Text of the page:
High stress levels and trust toward the government are associated with more positive attitudes toward Covid-19 vaccines among youth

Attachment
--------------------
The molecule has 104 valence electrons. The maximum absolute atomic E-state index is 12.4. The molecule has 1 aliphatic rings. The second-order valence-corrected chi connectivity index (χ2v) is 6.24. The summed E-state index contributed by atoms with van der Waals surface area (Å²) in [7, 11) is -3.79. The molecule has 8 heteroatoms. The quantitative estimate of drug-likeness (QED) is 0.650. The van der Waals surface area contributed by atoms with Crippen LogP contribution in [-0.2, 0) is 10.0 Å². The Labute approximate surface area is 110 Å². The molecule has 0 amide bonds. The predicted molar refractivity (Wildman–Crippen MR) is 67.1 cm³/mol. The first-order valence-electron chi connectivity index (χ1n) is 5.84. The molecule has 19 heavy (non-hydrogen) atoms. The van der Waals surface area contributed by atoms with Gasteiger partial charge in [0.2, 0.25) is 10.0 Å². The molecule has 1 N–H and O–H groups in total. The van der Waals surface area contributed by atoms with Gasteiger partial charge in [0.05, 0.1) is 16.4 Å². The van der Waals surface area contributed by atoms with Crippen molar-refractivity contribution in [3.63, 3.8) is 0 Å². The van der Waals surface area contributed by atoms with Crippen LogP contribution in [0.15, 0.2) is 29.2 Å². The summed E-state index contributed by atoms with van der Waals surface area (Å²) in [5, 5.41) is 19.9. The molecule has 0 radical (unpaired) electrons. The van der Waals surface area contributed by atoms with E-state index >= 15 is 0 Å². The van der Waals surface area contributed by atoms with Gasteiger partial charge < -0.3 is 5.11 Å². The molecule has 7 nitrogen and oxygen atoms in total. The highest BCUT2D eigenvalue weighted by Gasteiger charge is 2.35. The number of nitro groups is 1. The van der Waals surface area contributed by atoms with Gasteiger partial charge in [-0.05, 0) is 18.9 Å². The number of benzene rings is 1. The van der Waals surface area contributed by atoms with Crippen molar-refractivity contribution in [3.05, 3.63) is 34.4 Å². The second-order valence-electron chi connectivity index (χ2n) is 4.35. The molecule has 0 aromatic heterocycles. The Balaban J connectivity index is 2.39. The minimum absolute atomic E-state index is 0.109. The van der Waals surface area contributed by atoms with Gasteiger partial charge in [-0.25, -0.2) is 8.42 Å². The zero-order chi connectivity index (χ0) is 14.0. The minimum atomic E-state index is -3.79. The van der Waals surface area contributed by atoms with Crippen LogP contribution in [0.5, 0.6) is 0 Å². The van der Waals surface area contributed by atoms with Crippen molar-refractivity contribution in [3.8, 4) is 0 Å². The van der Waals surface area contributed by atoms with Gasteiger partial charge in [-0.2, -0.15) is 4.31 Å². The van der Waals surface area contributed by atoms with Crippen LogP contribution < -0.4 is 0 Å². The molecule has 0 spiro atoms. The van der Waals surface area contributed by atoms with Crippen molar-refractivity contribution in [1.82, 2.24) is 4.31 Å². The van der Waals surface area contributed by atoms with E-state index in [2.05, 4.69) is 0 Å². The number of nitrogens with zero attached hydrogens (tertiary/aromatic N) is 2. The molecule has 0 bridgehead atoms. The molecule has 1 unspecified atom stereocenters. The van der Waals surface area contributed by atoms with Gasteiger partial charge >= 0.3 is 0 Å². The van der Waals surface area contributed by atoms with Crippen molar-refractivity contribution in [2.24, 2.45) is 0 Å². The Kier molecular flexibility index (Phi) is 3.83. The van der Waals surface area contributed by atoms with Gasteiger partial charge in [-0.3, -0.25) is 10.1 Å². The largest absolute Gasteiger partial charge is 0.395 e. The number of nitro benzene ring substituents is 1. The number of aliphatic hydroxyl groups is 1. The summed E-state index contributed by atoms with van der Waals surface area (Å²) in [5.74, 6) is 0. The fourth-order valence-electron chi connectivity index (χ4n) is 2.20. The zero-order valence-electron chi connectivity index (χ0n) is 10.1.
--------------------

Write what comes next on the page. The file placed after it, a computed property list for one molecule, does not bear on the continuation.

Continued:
Background: Distrust of COVID-19 vaccines may hamper vaccination campaigns. We focused on the cognitive determinants of intentions to get vaccinated against COVID-19. We were interested in (i) the effects of stress, and (ii) the effects of self-protection systems on attitudes and intentions to get vaccinated with a COVID-19 vaccine. Methods: We conducted an online observational study with 203 French students (MAge = 19, SDAge = 2.52, Women = 173), in which we measured, through self-reported questionnaires, their perceived stress and vulnerability to disease, belief in a dangerous world, pandemic-related stressors living conditions, attitudes and intentions to get vaccinated, and confidence in the government's management of COVID-19. We conducted two multiple linear mediation analyses.Results: Participants who reported higher trust in the government and who reported higher stress levels were more likely to have positive attitudes toward the COVID-19 vaccine, although both these influences seem to be –at least partially - independent. Conclusions: The factor that most robustly predicted both attitudes and intentions to vaccinate was confidence in the information provided by the government and its ability to manage the pandemic in general. Our analyses suggest the existence of two profiles of people likely to have positive attitudes toward vaccination: those who trust the government and are not stressed by vaccination, and those who do not trust the government but would get vaccinated to reduce their stress. We discuss how to improve the effectiveness of COVID-19 vaccine policies through communication.
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